Yes, therapy can be expensive, but there are places such as Jewish Family and Children’s Services that have sliding scales. To determine whether your husband has a sexual addiction, you may want to check out the website It is more likely than not that your husband’s problems preceded his marriage to you and that he would have engaged in these behaviors no matter whom he was married to – regardless of her weight.

I wish you luck in your endeavor and sincerely hope that your husband comes to terms with his problems before he loses your trust, respect and confidence for good.

Rooting for you

Letter #3

Dear Deeply Distressed,

When you say “…for some reason I don’t believe that my husband will stop doing what he’s doing because it’s something that’s forbidden and exciting,” I couldn’t agree with you more. Actually, there is no excuse in the world – not all the weight gain ever – for your husband to do what he’s doing. And, basically, HE doesn’t have a problem, because you’re allowing him to have his cake and eat it too. He has a wife who’s trying to please him, PLUS all his fun. Why in the world should he stop?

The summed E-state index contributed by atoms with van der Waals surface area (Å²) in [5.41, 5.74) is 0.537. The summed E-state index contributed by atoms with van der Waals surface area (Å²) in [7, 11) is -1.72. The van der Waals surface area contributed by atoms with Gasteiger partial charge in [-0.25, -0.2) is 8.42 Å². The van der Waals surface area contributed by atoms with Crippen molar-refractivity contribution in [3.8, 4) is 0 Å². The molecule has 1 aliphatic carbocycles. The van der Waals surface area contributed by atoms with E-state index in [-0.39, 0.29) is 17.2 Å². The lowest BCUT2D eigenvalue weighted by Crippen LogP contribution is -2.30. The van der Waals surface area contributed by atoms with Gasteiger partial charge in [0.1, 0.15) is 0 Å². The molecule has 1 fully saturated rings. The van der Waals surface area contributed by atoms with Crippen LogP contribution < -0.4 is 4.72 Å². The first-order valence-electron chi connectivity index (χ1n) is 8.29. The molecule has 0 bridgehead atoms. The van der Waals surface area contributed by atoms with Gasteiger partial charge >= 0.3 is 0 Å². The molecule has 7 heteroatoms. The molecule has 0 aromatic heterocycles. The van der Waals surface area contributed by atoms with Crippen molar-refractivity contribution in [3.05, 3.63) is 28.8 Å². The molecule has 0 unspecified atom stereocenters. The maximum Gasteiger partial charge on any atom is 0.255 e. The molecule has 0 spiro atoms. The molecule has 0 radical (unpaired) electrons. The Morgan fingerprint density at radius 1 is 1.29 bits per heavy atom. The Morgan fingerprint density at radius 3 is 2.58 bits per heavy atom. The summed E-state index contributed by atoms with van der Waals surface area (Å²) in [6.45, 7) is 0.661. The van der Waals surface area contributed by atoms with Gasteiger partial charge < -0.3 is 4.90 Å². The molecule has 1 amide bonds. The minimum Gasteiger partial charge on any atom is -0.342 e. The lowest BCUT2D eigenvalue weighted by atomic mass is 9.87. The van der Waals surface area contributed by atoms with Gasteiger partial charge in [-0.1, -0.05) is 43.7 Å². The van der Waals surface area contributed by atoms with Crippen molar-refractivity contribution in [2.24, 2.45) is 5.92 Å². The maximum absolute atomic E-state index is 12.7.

Sooo…. go out there and get involved in activities that interest you, take care of yourself, call friends, buy some new clothes, get a job. As you do so, hopefully you will start feeling better about yourself.

Also, stop pursuing him. Try to turn the tables on him and have him start wondering about pursuing you. It is questionable how much your husband will change, but at least you will start liking yourself better. You will then be able to make further decisions and interactions from a strength perspective.

Supporting you all the way!!


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We encourage women and men of all ages to send in their personal stories via email to or by mail to Rachel/Chronicles, c/o The Jewish Press, 4915 16th Ave., Brooklyn, N.Y. 11204. If you wish to make a contribution and help agunot, your tax-deductible donation should be sent to The Jewish Press Foundation. Please make sure to specify that it is to help agunot, as the foundation supports many worthwhile causes.